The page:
13. Close FireFox when the download is complete.
OPTION #2 - Enhanced Browser Access

Users in the Tivo Community Forum's Tivo To Go Forum developed a special html page to "talk" to the Tivo and gain access to its recorded programs. This special xhtml page is an enhancement over using just a basic web url access. The enhanced page provides additional information and suport to the downloading of recorded Tivo programs to the PC.

Before we go any further, some settings need to be changed because there is a new security feature in Firefox 3.0. The TiVo returns a self signed certificate which Firefox by default won't trust and blocks the connection. Here's the steps to fix this:
  1. Open the Firefox options menu by clicking Tools->Options.
  2. In the options, go to the Advanced options and click "View Certificates".
  3. In the Certificate Manager, go to the "Servers" tab and click "Add Exception..."
  4. In the "Add Security Exception" window enter the TiVo's ip address from the nowplaying file after the https:// in the location textbox. For example if the ip address is, then enter
  5. Click Get Certificate and then make sure the "Permanently store this exception" checkbox is checked and click "Confirm Security Exception".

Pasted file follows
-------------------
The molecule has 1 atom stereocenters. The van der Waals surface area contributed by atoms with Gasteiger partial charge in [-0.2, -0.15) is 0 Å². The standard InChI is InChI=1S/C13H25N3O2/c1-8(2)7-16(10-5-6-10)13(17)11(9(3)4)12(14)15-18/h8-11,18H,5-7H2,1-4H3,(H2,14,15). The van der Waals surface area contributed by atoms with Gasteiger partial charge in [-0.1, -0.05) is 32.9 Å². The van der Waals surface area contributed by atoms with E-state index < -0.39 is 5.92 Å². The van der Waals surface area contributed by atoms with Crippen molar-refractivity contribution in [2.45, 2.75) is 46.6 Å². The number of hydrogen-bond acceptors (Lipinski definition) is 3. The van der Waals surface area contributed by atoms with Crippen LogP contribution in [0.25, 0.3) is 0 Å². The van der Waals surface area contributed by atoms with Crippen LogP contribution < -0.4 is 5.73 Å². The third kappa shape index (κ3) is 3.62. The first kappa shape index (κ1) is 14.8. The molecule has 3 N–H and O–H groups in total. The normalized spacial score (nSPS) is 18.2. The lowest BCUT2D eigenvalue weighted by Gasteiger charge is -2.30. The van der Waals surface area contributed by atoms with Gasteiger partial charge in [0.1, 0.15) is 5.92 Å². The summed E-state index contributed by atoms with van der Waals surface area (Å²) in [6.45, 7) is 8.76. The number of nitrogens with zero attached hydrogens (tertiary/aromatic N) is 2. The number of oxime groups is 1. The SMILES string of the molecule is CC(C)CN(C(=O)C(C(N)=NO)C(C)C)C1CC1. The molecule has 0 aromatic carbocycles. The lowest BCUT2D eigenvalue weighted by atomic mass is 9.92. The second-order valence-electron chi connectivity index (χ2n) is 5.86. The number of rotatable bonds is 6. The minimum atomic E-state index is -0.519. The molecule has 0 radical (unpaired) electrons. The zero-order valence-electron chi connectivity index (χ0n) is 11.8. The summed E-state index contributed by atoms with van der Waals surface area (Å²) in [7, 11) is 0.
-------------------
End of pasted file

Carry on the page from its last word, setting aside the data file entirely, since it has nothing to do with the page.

6. Repeat steps 3 to 5 for each TiVo if you have multiple Tivos.
  7. Now Firefox 3 and the Tivo will be able to shake hands.
Now, you must download the special xhtml file that provides the enhanced features. You must edit the file and this might seem a bit involved. However, just follow the steps below.
  1. Open Firefox and go to this link:
  2. After you enter the above link and hit return, Firefox will say it is done but you will be looking at a blank page. Believe it or not, it is there but you cannot see anything yet because the page's single job is to "talk" to the Tivo. You must make some entries into the xhtml such as the Tivo's address so that the "talking" can take place.
  3. Now, save the xhtml file:
    Right Click in the display window of Firefox and Click "View Page Source"
  4. The editor for Firefox such as gEdit which I use will open and display the xhtml code
  5. Near the beginning of the file, you will see the following lines:
    //[ "Location" , "Tivo's IP" , total gigabytes used to record shows ]
    tivo[0]=[ "Living Room","", 0 ];
    //tivo[1]=[ "Master Bedroom" , "" , 29.25 ];
    //tivo[2]=[ "Den" ,"" , 69.25 ];
    //tivo[3]=[ "Kitchen" , "" , 109.25 ];